Stand-alone I/O boards are disappearing as mezzanine I/O cards take control of data-acquisition applications

By John Keller

Product Intelligence -- The era of the widespread stand-alone input/output (I/O) board apparently is coming to an end, embedded computing industry experts say, as systems designers increasingly rely on mezzanine I/O cards for the vast majority of their applications.

At the same time, however, stand-alone I/O boards still have utility for specialized applications, such as placing many different I/O schemes on a single board, or for handling blazingly fast, specialized I/O for the most demanding applications, such as radar processing, electronic warfare, and signals intelligence, experts say.

On the horizon for I/O lies the world of optical computing, which today designers implement primarily through the front panel of the embedded computing chassis, yet in the not-too-distant future systems designers are likely to increase their use of fiber-optic I/O through the backplane with help from emerging standards like VITA-66.

"We see a lot more I/O these days going directly on the processing modules themselves, or implemented as mezzanine cards," says Anne Mascarin, solution marketing manager at Mercury Computer Systems in Chelmsford, Mass. "There is a lot of flexibility in I/O and where it resides. It really depends on the application."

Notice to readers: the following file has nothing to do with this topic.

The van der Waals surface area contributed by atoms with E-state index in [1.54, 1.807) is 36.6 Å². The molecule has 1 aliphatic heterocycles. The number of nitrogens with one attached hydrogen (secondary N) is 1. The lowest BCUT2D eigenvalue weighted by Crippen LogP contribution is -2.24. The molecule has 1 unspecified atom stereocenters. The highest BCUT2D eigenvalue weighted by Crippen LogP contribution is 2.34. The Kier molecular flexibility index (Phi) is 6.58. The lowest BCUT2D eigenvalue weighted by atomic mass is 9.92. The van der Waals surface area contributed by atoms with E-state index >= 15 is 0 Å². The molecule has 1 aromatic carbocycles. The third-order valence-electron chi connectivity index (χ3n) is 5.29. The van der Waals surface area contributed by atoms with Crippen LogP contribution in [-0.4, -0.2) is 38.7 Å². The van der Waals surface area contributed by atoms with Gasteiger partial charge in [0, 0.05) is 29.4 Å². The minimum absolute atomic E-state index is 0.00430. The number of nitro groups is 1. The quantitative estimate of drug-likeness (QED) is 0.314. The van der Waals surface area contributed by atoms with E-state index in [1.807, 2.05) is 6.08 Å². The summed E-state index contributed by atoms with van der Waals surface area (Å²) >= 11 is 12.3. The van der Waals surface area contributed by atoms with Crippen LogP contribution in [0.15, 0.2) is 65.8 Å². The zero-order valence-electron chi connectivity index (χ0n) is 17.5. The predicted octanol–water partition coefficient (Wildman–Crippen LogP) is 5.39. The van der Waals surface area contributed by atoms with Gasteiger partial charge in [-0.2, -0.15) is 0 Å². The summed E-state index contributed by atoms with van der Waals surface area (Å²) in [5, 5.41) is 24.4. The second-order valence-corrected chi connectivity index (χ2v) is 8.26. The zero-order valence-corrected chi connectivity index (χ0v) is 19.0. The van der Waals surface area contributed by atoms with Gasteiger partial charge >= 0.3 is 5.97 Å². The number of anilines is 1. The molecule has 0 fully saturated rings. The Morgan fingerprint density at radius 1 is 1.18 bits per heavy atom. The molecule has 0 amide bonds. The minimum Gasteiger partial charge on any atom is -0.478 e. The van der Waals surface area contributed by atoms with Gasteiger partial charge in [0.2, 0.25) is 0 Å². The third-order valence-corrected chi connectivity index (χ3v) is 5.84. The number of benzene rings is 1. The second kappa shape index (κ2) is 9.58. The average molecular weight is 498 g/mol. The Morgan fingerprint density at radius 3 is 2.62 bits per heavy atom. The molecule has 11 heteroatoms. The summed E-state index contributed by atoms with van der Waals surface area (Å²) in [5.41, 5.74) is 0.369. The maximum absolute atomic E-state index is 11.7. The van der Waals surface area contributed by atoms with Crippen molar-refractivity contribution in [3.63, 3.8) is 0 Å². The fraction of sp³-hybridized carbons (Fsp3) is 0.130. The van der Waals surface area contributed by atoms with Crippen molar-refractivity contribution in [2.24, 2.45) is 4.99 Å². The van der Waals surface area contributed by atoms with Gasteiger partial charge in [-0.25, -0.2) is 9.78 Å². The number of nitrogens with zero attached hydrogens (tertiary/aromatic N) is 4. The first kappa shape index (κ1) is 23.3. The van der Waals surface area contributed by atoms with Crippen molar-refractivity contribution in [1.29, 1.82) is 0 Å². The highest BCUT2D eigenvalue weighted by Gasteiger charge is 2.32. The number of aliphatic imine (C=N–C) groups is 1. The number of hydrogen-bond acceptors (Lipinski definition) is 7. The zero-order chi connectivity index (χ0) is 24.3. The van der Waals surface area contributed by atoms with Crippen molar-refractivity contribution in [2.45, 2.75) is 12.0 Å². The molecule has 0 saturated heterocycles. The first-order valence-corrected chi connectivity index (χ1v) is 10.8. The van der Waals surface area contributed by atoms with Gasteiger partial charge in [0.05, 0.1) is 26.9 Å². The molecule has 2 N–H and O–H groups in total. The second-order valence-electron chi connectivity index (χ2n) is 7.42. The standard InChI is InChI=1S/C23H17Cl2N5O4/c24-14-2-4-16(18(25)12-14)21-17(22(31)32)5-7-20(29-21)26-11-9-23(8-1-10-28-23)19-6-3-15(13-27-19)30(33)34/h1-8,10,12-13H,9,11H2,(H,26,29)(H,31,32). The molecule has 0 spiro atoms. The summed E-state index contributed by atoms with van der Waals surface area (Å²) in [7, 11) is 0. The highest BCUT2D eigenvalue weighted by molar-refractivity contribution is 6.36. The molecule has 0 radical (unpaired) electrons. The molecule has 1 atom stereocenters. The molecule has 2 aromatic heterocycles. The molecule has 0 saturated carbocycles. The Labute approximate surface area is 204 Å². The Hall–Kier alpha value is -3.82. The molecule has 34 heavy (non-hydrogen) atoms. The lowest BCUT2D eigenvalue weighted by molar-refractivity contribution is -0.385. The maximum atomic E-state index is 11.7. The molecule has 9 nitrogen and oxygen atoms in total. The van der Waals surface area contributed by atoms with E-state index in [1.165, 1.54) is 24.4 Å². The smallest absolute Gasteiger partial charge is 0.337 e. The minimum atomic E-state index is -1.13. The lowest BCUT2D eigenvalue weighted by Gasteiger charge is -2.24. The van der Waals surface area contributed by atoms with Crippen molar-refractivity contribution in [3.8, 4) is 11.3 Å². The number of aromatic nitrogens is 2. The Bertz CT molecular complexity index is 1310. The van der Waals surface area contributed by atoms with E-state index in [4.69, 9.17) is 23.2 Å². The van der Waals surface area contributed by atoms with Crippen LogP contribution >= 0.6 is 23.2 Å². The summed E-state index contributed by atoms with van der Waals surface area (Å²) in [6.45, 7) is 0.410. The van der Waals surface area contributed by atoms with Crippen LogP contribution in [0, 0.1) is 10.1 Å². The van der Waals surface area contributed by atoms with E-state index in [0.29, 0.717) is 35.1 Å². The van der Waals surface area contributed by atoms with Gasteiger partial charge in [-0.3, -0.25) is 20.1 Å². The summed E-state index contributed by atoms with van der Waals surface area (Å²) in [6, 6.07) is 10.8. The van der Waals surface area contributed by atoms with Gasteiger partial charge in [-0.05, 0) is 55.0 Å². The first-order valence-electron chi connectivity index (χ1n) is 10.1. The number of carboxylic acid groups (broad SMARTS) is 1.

I/O functionality that resides directly on single-board computers or as mezzanine cards plugged into these single-board computers can be implemented as specialized I/O matched to the application, or can be industry-standard I/O. "Most of our processing boards come with standard interfaces," Mascarin explains. "We are adding our GPIO line, which stands for General-Purpose I/O, which are discrete input/output lines but without a specific protocol. It is I/O wires and pins that the customer can define the protocol they want to run over it."